Tuesday, September 2, 2014
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Reposted: Anniversary of a lie

Re-posted again, as it was last year. The only difference that matters is that hundreds of more Americans and thousands of more Iraqius have died since then. When a war is based on lies, one death is too many.

Reposted: Anniversary of a lie

New blogger's note: Re-posted again, as it was last year. The only difference that matters is that hundreds of more Americans and thousands of more Iraqius have died since then. When a war is based on lies, one death is too many:

[Old] Blogger's note: There are some things in life that are perennials, and for good (and happy) reasons, like watching the "Charlie Brown Christmas Special" with my kids, just like my parents watched it with me. This, on the other hand, is a blog post that I wrote on March 19, 2005, in the very first month of Attytood.

Sadly, it is becoming a perennial -- I reposted it last year on this date, and now I am reposting it again. It was called "Anniversary of a Lie," and it shows the deliberate misinformation that not only clouded the run-up to war but its very first hours. Since I wrote this on March 19, 2005, about 2,000 more American troops and countless Iraqi civilians have died, in a war that started with a lie and won't end until people begin to confront the truth.

I hope and pray that I never have to post this again:

There's a number of moments that, as a journalist, we will never forget. Some of them we shared with most of the rest of you, like the horror of watching a plane strike the South Tower of the World Trade Center. Others were unique -- running into an emptying newsroom at 3:30 a.m. as the final raw votes for Al Gore trickled in from Florida, literally (and successfully) yelling, "Stop the presses."

One of the most memorable moments will mark its two-year anniversary around 10:15 p.m. tomorrow night. It happened on March 19, 2003 (Philadelphia time), the bloody opening salvo of the war in Iraq. Our newsroom at the Daily News was already on proverbial pins and needles, since President Bush had been making it pretty clear since early 2002 that there would be a war in Iraq, come hell or high water.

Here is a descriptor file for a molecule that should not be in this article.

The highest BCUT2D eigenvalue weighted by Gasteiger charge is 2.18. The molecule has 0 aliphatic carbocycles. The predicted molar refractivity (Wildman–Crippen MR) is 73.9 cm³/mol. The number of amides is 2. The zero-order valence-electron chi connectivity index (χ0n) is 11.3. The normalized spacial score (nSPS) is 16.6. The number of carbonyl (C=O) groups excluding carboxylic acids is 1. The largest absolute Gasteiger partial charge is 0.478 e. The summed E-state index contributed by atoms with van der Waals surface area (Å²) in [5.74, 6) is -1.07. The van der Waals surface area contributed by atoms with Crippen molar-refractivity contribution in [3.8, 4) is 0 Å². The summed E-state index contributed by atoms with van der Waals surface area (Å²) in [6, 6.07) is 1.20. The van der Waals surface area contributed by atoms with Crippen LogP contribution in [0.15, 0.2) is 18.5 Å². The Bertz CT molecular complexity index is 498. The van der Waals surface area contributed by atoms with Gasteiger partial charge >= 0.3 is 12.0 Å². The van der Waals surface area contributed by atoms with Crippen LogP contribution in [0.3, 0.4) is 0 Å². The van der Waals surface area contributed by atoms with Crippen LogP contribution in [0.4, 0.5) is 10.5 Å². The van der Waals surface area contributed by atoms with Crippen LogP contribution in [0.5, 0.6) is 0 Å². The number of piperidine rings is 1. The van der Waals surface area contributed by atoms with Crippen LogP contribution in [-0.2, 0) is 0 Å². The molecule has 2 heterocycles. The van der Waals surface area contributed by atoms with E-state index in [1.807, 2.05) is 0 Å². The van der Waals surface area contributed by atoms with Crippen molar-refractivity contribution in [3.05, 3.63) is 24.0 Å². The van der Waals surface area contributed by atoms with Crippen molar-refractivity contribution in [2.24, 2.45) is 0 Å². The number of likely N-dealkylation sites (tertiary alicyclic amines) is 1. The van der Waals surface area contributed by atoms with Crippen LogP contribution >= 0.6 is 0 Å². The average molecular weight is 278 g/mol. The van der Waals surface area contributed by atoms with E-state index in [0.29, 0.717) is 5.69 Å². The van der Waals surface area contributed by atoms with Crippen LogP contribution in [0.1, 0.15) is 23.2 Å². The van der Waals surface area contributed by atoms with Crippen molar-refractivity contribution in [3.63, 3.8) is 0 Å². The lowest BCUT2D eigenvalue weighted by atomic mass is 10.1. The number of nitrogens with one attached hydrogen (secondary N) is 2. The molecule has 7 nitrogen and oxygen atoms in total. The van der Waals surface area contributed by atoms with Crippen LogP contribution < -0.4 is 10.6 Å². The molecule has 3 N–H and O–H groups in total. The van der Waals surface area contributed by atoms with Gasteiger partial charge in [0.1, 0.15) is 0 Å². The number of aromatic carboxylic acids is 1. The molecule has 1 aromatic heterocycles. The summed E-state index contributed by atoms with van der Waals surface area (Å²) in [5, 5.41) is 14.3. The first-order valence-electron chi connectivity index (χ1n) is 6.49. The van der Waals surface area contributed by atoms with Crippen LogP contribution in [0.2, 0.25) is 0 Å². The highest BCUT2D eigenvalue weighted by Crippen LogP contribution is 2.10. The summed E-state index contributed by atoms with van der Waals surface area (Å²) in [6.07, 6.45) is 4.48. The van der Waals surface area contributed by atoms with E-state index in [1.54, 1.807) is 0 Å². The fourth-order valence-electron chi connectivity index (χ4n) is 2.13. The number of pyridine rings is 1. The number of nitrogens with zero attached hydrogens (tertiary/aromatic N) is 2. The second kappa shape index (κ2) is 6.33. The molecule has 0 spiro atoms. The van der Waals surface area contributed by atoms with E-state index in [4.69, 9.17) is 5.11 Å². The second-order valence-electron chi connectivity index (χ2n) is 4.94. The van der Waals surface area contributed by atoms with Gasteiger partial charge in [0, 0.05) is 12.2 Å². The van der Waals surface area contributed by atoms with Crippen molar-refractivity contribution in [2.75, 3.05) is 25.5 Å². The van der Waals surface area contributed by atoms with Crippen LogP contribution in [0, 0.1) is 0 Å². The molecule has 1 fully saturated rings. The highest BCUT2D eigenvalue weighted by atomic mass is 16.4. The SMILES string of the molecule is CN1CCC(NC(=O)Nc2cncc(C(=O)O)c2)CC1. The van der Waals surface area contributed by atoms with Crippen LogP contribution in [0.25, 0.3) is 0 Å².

But the question was when, and how. On March 19, 2003, we were ready to head home for the night when the first bulletins leaked out. Bush had authorized a strike on Baghdad -- not the massive "shock and awe" we were all expecting, though that would come later, but a supposed pinpoint strike on a "target of opportunity." That undoubtedly meant Saddam Hussein, and maybe his two sons.

The "kill shot" was the kind of thing that electrified those of us who were still in the newsroom, since it wasn't at all the conventional move we were expecting. Odd as it sounds when viewed through the haze of everything that's happened in the 731 days since then, but we also felt a strange kind of hope that night -- hope that an undeniably repulsive dictator might be killed, and that a ground and air war that would kill many Americans and innocent Iraqi civilians could be avoided.

Here's what we wrote that night:

THE UNITED STATES last night launched a daring opener to its war on Iraq by going for all the marbles in just one shot.

U.S. cruise missiles and F-117A Stealth bombers directly targeted Iraqi dictator Saddam Hussein in what officials called a "decapitation attempt" to kill him and his top aides in Baghdad in one surgical strike.

Military officials said there had been a "target of opportunity."

In the next few hours and over the next few days, there were all kind of reports and rumors. The target was a heavily fortified bunker called Dora Farm where Saddam often slept. Some said that Saddam was badly wounded, and maybe taken away in an ambulance. Some reports suggested that one or both of the dictator's sons had been killed.

Here's a BBC article that captures the essence of the reports, many peddled by "senior administration officials":

Senator Pat Roberts, a Kansas Republican who chairs the Senate intelligence committee, said on Thursday he had been told that intelligence officials do think some of the Iraqi military leadership were killed in the bombing.

Officials told the Washington Post they believe the Iraqi leader, and possibly one or both of his sons, Qusay and Uday, were inside a compound in southern Baghdad when it was bombed.

"The preponderance of the evidence is he was there when the building blew up," the newspaper quoted one official as saying.

....Several reports describe the target as a residential site where the Iraqi president and his sons may have been sleeping.

But the Washington Post quoted "a knowledgeable official" as saying the location was an underground bunker, which was part of a secure compound guarded by the Special Security Organisation, which protects the president and is commanded by his younger son Qusay.

Yes, it was an "exciting" moment -- but with two years of hindsight, we now know that the start of war in Iraq was exactly like so much of what came both before and after March 19, 2003. It was wrong, at best, and an out-and-out baldfaced lie, at worst...100 percent, unadulterated Grade A baloney, and one of the worst batches at that.

If Saddam was even at Dora Farms -- and there's no evidence he was -- he obviously was not seriously wounded. We now know that the dictator's odious sons, Uday and Qusay, lived to fight another day, as did the regime's military leadership.

A bunker was not destroyed.

There was no bunker at Dora Farm.

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Will Bunch
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